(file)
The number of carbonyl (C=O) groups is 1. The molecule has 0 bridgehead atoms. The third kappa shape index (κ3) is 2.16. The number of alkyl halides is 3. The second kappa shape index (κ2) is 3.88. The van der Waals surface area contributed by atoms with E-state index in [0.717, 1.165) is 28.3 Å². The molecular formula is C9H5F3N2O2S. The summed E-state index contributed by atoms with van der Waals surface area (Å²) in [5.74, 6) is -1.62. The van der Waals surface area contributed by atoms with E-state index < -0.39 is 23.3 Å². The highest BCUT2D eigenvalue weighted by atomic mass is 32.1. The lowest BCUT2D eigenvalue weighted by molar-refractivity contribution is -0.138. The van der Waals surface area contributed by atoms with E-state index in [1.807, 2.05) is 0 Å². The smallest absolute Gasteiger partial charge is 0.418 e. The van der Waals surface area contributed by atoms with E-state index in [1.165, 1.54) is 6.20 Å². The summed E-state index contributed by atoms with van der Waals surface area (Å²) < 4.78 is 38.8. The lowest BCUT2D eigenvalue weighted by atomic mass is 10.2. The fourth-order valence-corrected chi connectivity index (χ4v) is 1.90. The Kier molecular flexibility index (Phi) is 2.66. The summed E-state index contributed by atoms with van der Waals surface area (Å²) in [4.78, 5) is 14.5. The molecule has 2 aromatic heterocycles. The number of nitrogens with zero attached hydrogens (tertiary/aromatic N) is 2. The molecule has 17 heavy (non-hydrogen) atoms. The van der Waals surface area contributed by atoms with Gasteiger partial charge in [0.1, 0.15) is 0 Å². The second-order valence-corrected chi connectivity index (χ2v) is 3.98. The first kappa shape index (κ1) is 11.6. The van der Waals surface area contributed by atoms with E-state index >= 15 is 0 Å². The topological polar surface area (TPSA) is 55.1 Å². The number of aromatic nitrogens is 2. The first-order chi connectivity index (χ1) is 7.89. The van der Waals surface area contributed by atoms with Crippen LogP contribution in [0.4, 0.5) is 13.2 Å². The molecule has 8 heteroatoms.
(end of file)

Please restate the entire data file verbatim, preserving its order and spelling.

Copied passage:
The number of carbonyl (C=O) groups is 1. The molecule has 0 bridgehead atoms. The third kappa shape index (κ3) is 2.16. The number of alkyl halides is 3. The second kappa shape index (κ2) is 3.88. The van der Waals surface area contributed by atoms with E-state index in [0.717, 1.165) is 28.3 Å². The molecular formula is C9H5F3N2O2S. The summed E-state index contributed by atoms with van der Waals surface area (Å²) in [5.74, 6) is -1.62. The van der Waals surface area contributed by atoms with E-state index < -0.39 is 23.3 Å². The highest BCUT2D eigenvalue weighted by atomic mass is 32.1. The lowest BCUT2D eigenvalue weighted by molar-refractivity contribution is -0.138. The van der Waals surface area contributed by atoms with E-state index in [1.807, 2.05) is 0 Å². The smallest absolute Gasteiger partial charge is 0.418 e. The van der Waals surface area contributed by atoms with E-state index in [1.165, 1.54) is 6.20 Å². The summed E-state index contributed by atoms with van der Waals surface area (Å²) < 4.78 is 38.8. The lowest BCUT2D eigenvalue weighted by atomic mass is 10.2. The fourth-order valence-corrected chi connectivity index (χ4v) is 1.90. The Kier molecular flexibility index (Phi) is 2.66. The summed E-state index contributed by atoms with van der Waals surface area (Å²) in [4.78, 5) is 14.5. The molecule has 2 aromatic heterocycles. The number of nitrogens with zero attached hydrogens (tertiary/aromatic N) is 2. The molecule has 17 heavy (non-hydrogen) atoms. The van der Waals surface area contributed by atoms with Gasteiger partial charge in [0.1, 0.15) is 0 Å². The second-order valence-corrected chi connectivity index (χ2v) is 3.98. The first kappa shape index (κ1) is 11.6. The van der Waals surface area contributed by atoms with E-state index >= 15 is 0 Å². The topological polar surface area (TPSA) is 55.1 Å². The number of aromatic nitrogens is 2. The first-order chi connectivity index (χ1) is 7.89. The van der Waals surface area contributed by atoms with Crippen LogP contribution in [0.4, 0.5) is 13.2 Å². The molecule has 8 heteroatoms.